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Public Regulation As A Substitute For Trust In Quality Food Markets. What If The Trust Substitute Cannot Be Fully Trusted?

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  • Anania, Giovanni
  • Nistico, Rosanna

Abstract

Most food products can be classified as "credence" goods and regulations exist to provide consumers with a substitute for the lacking information and trust. The paper presents an analysis of the decisions of producers and consumers about a "credence" good in three institutional scenarios, which reflect different levels of credibility of the regulation. The first scenario is a reference scenario in which the regulation is fully credible. In the second case considered there is no regulation, or, if there is, it is totally ineffective. In the third scenario a regulation only partially credible provides consumers with an imperfect substitute for the information and trust they lack. Some of the producers of "low" quality goods share with the producers of "high" quality goods an interest in the introduction of a regulation as long as this is not fully credible. In addition, it may be the case that even producers of "low" quality goods who know they will not be able to sell their products labeling them as being of "high" quality may have an interest in supporting a not fully credible regulation. Finally, rather than having producers of "low" quality goods "block" the introduction of a fully credible regulation, producers of "high" quality goods are better off when a compromise is reached which leads to the approval of an imperfect regulation.

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Bibliographic Info

Paper provided by International Association of Agricultural Economists in its series 2003 Annual Meeting, August 16-22, 2003, Durban, South Africa with number 25924.

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Date of creation: 2003
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Handle: RePEc:ags:iaae03:25924

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Keywords: Food Consumption/Nutrition/Food Safety;

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References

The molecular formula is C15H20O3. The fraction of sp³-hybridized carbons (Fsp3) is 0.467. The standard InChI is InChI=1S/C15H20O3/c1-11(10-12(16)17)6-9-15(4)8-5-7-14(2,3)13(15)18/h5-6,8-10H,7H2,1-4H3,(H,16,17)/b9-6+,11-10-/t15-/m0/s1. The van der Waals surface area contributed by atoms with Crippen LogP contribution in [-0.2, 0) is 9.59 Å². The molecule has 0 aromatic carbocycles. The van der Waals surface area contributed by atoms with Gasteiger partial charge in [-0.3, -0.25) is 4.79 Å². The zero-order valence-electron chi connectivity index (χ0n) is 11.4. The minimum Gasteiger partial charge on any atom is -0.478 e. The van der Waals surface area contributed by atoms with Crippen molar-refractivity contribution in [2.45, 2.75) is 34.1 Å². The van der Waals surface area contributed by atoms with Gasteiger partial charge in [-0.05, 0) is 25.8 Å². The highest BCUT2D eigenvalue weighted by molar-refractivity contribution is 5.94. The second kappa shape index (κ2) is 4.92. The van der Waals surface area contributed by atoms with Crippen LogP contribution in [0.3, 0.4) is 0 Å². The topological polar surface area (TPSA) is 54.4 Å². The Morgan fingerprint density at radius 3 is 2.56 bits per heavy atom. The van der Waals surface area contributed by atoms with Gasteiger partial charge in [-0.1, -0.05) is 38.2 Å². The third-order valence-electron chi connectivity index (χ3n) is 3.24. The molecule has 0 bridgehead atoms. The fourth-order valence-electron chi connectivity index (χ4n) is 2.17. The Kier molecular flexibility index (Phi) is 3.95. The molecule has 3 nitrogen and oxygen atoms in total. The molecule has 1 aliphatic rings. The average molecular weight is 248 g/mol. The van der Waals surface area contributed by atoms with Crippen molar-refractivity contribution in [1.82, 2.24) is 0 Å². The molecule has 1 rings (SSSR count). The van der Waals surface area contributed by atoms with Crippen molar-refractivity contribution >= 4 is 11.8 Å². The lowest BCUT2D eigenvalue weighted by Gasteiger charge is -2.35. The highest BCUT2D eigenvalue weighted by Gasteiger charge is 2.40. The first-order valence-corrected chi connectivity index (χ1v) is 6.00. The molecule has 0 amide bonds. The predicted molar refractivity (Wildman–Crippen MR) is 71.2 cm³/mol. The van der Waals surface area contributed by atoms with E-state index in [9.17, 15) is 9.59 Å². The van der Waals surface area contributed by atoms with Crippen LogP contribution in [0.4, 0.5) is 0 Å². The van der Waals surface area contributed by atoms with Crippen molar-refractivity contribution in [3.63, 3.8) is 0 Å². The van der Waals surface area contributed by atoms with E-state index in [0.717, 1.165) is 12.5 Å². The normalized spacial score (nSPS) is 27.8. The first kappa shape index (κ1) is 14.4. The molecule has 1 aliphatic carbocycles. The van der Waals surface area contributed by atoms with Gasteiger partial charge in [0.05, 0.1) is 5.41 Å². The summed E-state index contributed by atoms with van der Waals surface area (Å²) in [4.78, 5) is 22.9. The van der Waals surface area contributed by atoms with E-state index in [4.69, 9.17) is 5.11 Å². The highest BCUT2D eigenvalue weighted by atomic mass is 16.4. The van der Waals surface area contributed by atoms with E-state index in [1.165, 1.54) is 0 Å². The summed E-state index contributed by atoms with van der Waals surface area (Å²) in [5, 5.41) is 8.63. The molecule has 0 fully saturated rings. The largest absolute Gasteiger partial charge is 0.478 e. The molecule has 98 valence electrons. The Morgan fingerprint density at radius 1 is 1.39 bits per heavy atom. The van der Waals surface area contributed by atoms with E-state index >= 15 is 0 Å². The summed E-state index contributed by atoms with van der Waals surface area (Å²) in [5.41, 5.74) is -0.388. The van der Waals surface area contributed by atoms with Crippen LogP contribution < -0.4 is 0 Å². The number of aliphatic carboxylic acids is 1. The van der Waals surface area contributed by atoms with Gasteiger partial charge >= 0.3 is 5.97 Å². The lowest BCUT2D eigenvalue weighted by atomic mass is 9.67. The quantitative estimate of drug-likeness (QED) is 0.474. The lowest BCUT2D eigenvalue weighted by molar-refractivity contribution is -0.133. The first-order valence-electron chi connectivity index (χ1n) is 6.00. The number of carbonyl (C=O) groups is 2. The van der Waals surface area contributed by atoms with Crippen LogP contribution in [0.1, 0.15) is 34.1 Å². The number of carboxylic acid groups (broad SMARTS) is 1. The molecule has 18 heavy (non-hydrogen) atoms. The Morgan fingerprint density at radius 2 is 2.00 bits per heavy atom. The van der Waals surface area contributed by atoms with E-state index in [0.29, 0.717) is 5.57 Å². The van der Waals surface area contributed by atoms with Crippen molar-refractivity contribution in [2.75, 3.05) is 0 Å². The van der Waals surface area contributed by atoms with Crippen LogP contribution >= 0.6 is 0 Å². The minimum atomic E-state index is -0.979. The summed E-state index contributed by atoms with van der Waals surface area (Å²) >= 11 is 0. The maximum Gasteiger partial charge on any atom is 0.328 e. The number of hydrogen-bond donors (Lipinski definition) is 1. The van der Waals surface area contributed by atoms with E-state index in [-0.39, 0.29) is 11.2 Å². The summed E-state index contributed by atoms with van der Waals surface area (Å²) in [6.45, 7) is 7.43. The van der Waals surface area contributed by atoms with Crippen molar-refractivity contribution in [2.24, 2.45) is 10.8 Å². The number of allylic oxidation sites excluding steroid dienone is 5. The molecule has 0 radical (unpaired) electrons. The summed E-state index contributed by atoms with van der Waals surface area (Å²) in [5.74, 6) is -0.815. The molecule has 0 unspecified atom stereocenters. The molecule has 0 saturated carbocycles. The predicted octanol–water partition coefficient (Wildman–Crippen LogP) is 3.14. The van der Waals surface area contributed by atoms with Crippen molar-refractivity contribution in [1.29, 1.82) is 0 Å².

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Citations

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Cited by:
  1. Bouamra-Mechemache, Zohra & Jianyu, Yu, 2013. "Production Standards, Competition and Vertical Relationship," TSE Working Papers 13-417, Toulouse School of Economics (TSE).
  2. Nadia Cuffaro & Marina Di Giacinto, 2011. "High quality exports and consumers’ trust: a development perspective," Working Papers 2011-04, Universita' di Cassino, Dipartimento di Scienze Economiche.
  3. Friederike Albersmeier & Holger Schulze & Achim Spiller, 2009. "Evaluation and reliability of the organic certification system: perceptions by farmers in Latin America," Sustainable Development, John Wiley & Sons, Ltd., vol. 17(5), pages 311-324.
  4. Chuthaporn Ngokkuen & Ulrike Grote, 2012. "Challenges and opportunities for protecting geographical indications in Thailand," Asia-Pacific Development Journal, United Nations Economic and Social Commission for Asia and the Pacific (ESCAP), vol. 19(2), pages 93-123, December.
  5. Auriol, Emmanuelle & Schilizzi, Steven, 2003. "Quality Signaling through Certification. Theory and an Application to Agricultural Seed Market," IDEI Working Papers 165, Institut d'Économie Industrielle (IDEI), Toulouse.
  6. Hobbs, Jill E. & Innes, Brian G. & Uzea, Adrian D. & Zhang, Jing, 2012. "Food Quality Verifications and Consumer Trust," 86th Annual Conference, April 16-18, 2012, Warwick University, Coventry, UK 135069, Agricultural Economics Society.
  7. Anders, Sven & Souza Monteiro, Diogo M. & Rouviere, Elodie, 2007. "Objectiveness in the Market for Third-Party Certification: Does market structure matter?," 105th Seminar, March 8-10, 2007, Bologna, Italy 7894, European Association of Agricultural Economists.
  8. Ferrier, Peyton, 2010. "Irradiation as a quarantine treatment," Food Policy, Elsevier, vol. 35(6), pages 548-555, December.
  9. Zago, Angelo M. & Pick, Daniel H., 2004. "Labeling Policies in Food Markets: Private Incentives, Public Intervention, and Welfare Effects," Journal of Agricultural and Resource Economics, Western Agricultural Economics Association, vol. 29(01), April.

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